The Nervous Breakout Posts an excerpt of No Stopping Train
You are the man who sang “God Bless the Magyar” after we lost the war. I watched you sway by a bullet-pocked door, heard you testing the national anthem’s loose notes, a lost war’s afterthoughts. I hadn’t heard it since school, and then school was called off. All up and down Saint Matyas Street, wind chased your song among tattered banners and plackards and flags. Elms cast their shadows on smashed cobblestones, windowsills lined with wash. A corpse swayed against a streetlight in accompaniment, its belt buckle clinking the pole, red-checked shirt cheery against the dull sky. Its urgent clogged smell permeated the air, the sad clothes on clotheslines.
I was twenty and blond, black hair showing through at the roots. I thought I could love you, perhaps, but I wanted to know: would it last? You wiped your nose on your sleeve as you sang. You didn’t see me but, Sandor, you would have been proud: I wiped tears from my eyes as I whistled along. When you looked up I stopped, I was shy. You scanned the sills for my face but I hid in the curtain’s torn lace, my feet crushing glass and mousedust. There was nobody left to accompany you but the dead; you did not seem to mind.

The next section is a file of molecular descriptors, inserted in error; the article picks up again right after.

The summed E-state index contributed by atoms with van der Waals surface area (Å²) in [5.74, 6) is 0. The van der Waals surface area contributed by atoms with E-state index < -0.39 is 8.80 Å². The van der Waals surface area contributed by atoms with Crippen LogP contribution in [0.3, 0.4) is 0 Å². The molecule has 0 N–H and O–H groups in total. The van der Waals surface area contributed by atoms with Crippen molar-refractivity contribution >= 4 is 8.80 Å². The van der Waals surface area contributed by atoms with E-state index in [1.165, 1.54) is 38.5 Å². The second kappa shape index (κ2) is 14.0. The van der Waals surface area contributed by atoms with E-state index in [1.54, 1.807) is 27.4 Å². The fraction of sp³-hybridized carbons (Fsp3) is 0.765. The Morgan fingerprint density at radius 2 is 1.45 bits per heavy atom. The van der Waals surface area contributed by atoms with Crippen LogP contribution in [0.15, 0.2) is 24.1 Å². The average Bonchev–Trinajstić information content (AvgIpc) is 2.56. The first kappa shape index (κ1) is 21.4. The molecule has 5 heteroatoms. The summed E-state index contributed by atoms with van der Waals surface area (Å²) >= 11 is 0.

These haystacks bundled with twine remind me of our bed. These men playing cards on this train, they remind me of you with your hair in your face, but then everything does. Torn clouds your tattered pantcuffs. Scarecrows by the tracks guarding dirt wear your fish-patterned shirt. My palms on the train window’s glass scratched with lovers’ initials like ours are the same size as yours in my hair, in my mouth.
You used to say if wishes were horses beggars would ride. I’ve begged, now I ride, yet I still haven’t figured that out. My pale hands in this dicey Hungarian light, my finger’s indent where my wedding band used to rest, I hope you understand about that. If I had tears left, if you had hands that could help, I’d let you wipe them away from my eyes. Sandor, if I found my voice, I’d sing along with you now. -Continue-